In the nearly two years since the Supreme Court of Canada set out a framework to assess the independence of expert witnesses, there has been an increased spotlight on this kind of evidence, and subsequent lower court decisions have stressed the importance of a judge’s gatekeeper role in this area.
Where there remains a difference of opinion among litigators though is whether it is too difficult to exclude the evidence of expert witnesses altogether on the basis of bias.
“It is very hard to get it excluded,” says Linda Matthews, a partner at Matthews Abogado LLP in Toronto.
Gradually, though, this may change as trial court judges pay more attention to the backgrounds of expert witnesses, suggests Matthews, who practises in the insurance litigation field.
“If counsel presents it in the proper way, I think these arguments [to have experts ruled inadmissible] will be more persuasive,” she says.
The Supreme Court’s ruling in White Burgess Langille Inman v. Abbott and Haliburton Co. in April 2015 stated that expert evidence may pose “special dangers” and courts must ensure that basic standards are met before the testimony is admitted.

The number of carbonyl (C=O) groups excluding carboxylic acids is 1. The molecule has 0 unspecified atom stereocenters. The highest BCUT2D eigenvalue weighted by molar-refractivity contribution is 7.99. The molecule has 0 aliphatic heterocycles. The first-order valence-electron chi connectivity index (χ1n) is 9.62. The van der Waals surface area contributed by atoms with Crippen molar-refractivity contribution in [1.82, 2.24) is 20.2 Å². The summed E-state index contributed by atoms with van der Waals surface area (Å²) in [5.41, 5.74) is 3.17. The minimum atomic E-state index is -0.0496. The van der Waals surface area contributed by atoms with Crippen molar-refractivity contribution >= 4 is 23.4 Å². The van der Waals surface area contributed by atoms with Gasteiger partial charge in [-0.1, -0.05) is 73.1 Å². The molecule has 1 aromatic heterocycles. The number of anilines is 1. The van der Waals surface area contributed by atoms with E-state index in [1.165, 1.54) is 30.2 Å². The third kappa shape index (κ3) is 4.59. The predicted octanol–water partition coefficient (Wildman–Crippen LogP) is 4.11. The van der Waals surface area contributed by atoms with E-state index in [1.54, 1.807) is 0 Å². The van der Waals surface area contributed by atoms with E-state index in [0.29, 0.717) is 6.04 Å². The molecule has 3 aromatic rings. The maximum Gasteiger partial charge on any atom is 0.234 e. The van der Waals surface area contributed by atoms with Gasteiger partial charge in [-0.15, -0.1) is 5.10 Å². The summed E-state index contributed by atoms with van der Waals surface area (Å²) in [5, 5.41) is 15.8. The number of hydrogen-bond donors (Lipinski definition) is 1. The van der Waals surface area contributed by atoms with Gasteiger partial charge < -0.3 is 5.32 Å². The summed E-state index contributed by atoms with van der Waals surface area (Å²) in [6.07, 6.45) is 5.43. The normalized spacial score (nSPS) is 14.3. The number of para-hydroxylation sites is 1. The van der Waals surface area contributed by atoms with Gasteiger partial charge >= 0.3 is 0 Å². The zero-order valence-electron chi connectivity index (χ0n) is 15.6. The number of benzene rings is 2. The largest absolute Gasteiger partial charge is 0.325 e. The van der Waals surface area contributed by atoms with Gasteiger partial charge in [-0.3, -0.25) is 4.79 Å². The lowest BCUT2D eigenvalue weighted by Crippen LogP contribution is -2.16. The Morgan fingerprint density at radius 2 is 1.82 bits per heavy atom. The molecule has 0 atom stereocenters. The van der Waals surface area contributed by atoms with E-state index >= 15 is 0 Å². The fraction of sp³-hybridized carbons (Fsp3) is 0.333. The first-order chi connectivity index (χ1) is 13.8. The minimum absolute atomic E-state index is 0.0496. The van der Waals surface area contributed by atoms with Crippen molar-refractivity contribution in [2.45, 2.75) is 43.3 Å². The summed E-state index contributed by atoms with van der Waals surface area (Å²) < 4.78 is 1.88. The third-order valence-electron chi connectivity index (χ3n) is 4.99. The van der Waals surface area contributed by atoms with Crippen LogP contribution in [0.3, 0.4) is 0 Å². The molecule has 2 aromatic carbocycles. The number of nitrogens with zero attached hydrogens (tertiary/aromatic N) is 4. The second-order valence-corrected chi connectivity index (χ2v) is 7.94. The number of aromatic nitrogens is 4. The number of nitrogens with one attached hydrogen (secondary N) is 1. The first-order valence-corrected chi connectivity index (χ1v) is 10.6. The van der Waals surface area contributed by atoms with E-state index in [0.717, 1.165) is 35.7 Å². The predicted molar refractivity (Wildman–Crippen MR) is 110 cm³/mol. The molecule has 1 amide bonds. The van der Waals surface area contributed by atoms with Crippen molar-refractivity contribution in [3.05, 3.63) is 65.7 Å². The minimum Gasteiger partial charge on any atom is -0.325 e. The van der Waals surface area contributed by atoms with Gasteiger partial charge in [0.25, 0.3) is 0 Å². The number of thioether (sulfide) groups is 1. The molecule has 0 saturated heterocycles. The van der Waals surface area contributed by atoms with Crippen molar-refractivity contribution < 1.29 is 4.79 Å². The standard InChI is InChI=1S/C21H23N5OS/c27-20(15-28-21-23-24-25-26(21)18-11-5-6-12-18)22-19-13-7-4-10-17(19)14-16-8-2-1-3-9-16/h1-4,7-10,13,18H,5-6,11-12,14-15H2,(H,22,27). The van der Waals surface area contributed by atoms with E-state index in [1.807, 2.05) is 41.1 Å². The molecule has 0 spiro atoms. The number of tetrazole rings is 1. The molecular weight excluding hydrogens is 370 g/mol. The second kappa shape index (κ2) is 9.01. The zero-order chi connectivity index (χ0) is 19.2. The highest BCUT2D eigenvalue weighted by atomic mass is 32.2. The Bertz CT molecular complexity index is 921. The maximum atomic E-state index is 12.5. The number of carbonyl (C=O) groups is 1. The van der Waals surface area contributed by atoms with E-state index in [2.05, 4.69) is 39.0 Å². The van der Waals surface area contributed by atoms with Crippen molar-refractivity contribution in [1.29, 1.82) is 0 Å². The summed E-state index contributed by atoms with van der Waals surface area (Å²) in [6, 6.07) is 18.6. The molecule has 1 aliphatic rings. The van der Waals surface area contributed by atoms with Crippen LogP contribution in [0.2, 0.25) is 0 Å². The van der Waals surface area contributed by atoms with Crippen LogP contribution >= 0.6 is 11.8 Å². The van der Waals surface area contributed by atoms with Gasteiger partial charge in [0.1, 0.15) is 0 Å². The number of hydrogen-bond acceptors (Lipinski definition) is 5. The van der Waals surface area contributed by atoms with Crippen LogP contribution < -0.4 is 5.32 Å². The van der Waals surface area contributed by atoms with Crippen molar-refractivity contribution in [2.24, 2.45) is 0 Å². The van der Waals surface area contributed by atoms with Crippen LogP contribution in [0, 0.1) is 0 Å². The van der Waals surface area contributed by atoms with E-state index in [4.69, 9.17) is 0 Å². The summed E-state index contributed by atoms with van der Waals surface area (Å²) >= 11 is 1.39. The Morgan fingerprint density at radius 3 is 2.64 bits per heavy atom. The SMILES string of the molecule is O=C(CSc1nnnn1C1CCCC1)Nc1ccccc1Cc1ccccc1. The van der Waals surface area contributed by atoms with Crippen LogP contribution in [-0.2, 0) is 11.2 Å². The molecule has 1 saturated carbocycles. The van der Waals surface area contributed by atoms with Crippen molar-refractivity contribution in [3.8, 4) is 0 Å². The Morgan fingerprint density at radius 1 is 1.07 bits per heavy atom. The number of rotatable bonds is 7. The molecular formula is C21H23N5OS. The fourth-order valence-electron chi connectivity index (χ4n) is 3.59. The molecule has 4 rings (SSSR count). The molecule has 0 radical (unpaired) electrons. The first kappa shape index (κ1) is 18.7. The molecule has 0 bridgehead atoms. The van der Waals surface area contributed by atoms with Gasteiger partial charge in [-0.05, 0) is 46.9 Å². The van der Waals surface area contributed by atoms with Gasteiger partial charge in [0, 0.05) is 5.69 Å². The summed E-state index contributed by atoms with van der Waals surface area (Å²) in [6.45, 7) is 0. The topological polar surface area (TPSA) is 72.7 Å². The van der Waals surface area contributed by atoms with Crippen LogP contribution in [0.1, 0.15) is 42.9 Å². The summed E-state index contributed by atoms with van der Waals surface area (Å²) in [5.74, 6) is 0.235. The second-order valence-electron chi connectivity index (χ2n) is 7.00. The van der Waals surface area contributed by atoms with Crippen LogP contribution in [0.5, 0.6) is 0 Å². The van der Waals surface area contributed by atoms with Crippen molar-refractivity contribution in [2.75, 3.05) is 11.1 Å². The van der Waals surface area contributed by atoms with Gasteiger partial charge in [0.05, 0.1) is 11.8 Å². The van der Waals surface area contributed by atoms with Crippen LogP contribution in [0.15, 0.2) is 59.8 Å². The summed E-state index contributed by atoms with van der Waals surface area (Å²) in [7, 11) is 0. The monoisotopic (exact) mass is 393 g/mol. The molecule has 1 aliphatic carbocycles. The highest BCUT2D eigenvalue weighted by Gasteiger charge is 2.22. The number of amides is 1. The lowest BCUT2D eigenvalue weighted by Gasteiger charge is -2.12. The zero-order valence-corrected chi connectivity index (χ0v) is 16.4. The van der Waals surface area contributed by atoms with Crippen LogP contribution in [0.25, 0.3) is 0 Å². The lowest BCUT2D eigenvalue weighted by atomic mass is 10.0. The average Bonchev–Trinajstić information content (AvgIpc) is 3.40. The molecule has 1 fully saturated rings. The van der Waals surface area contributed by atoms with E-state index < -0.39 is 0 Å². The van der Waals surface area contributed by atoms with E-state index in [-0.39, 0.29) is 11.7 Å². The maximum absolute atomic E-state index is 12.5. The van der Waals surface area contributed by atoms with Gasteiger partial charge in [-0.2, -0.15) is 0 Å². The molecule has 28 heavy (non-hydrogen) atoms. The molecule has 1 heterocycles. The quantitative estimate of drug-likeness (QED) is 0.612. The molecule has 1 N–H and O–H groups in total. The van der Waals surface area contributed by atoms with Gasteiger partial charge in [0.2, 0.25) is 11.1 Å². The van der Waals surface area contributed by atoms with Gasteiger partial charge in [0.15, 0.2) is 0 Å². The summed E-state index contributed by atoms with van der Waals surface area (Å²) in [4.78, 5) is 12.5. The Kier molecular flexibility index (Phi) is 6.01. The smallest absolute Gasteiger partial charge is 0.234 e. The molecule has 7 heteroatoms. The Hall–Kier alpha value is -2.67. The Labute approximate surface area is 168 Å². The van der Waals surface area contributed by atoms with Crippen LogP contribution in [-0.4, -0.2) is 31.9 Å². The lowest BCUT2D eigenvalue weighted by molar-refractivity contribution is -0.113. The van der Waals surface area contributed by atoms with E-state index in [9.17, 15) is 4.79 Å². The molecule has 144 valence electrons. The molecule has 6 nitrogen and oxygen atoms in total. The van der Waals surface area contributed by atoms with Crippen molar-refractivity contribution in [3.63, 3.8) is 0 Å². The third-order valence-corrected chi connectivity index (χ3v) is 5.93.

The decision, written by Justice Thomas Cromwell, stated an expert’s first duty is to the court and to be fair, objective and non-partisan.
The obligation to be independent is to be considered for admissibility, as well as weight, said the Supreme Court.
However, it explained that the threshold for admissibility will usually be met.
“Once the expert attests or testifies on oath to this effect, the burden is on the party opposing the admission of the evidence to show that there is a realistic concern that the expert’s evidence should not be received because the expert is unable and/or unwilling to comply with that duty,” wrote Cromwell.
Since that decision was released, the Ontario Court of Appeal has applied the White Burgess principles on at least two occasions.